True (. . . Sort Of) Hardcover – Apr 26 2011
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About the Author
Katherine Hannigan studied mathematics, painting, and studio art and has worked as the education coordinator for a Head Start program and, most recently, as an assistant professor of art and design. She is the author of True (. . . Sort Of), Emmaline and the Bunny, and the national bestseller Ida B . . . and Her Plans to Maximize Fun, Avoid Disaster, and (Possibly) Save the World. She lives in Iowa with a bunch of cats and the occasional bunny or bird visitor. Her backyard hosts an additional array of creatures, including deer, raccoons, possums, and sometimes a skunk. But no alligators . . . yet!
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Delly has been called bad so many times that she's starting to believe it herself. Instead of walking away from fights, she's causing them and breaking her mother's heart. Feris doesn't talk at all, burying a pain so deep and dark that words have failed to penetrate. Brud stumbles over words when he tries to speak, making him the butt of jokes from other kids. Each of these characters has learned first hand how words can hurt. By reaching out to each other in unexpected ways, they also learn how words can heal.
This beautifully written story was recommended to me by my 8-year-old daughter. She insisted that I read it and I'm so glad that I listened to her. The achingly real portrayals of friendship and families bring a sense of hope to the lives of three children who had almost given up. Highly recommended.
Main character Delly Pattison is endearing and as a former teacher, really hit true. Delly isn't a bad kid, but she's been told she is so many times, she has given up on herself. With just a little encouragement and some help from her younger brother and another unlikely friend, Delly realizes that she does have good in herself and that she doesn't always have to be `bad'.
In the back of the book there is a Dellyictionary to define all the words that Delly has invented. I think my favorite is Dellyventure (an adventure of the best sort) but its an awfully close tie with the Nocussictionary (a dictionary of words to replace cuss words).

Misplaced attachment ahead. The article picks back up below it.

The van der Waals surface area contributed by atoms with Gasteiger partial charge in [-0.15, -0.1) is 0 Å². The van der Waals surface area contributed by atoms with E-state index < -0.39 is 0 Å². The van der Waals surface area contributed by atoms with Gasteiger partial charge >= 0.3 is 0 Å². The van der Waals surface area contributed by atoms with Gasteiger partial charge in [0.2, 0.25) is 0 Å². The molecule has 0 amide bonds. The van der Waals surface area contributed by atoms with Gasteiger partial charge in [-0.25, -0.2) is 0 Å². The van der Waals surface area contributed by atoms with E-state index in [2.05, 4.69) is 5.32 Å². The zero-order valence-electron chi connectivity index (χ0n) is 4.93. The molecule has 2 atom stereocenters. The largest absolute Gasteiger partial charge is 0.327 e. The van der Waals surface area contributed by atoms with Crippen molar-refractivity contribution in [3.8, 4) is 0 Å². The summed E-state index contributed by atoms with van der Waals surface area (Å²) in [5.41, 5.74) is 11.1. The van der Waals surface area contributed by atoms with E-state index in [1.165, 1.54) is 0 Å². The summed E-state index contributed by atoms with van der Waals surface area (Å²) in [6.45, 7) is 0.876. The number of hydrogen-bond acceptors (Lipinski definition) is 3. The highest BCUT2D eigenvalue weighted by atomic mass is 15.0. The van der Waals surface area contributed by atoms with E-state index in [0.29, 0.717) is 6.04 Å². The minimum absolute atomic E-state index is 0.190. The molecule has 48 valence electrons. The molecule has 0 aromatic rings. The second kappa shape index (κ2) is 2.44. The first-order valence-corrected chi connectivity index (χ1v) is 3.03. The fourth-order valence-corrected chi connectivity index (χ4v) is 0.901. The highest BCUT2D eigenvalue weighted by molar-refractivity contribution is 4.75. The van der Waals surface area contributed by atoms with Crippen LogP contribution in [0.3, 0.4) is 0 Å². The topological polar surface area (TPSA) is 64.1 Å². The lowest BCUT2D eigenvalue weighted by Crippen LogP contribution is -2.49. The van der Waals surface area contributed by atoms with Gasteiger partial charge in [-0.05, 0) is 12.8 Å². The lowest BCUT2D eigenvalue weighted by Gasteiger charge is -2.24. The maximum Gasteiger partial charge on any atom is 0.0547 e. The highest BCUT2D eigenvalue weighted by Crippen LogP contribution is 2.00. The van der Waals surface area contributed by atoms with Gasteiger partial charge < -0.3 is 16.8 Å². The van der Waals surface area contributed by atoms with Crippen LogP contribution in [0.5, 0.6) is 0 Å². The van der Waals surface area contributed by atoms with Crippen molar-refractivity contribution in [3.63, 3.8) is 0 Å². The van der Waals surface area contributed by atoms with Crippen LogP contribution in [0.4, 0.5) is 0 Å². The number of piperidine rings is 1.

Ferris Boyd is not like anyone Delly has ever met before. Ferris doesn't talk and it's awfully hard to tell if Ferris is a boy or girl. The confusion over Ferris' gender causes more than one person to embarrass themselves and get in trouble.
I love every single character in this book. Delly Pattison, Ferris Boyd, brother RB, Officer Tibbets, and others are so believable that I was able to imagine them as people I might know or meet. There are no perfect people, everyone has their foibles, and these characters are no different. From Delly's father to the busy-body grocery clerk, Hannigan has captured their quirks and the essence of them in such a way that any reader can't help but want to know them better.
Delly is a good kid who's pretty rough around the edges. Always in trouble, Delly's shine and sparkle is slowly rubbed away until she knows, in her heart, that she's a bad kid. And then, when she makes her beloved Mother cry, Delly realizes that something has to change. So Delly starts counting (on the wise advice of her little brother) and asking questions. Slowly, Delly realizes that she does have some control over the situations in her life, and she can make better decisions.
But then comes Ferris Boyd, the new kid in Delly's class. Ferris Boyd doesn't speak, and you are not allowed to touch Ferris, but Delly soon finds herself in a unique position to communicate with Ferris. Delly and Ferris, along with Delly's little brother, slowly form a bond, which, eventually, saves Ferris...and Delly?
Delly is a character that has lived inside my soul since finishing this book. My first must read for 2011, this is a book to be savored, and remembered. Remembered not just for the very important message about Ferris Boyd, but especially for the very important lesson we learn through Delly.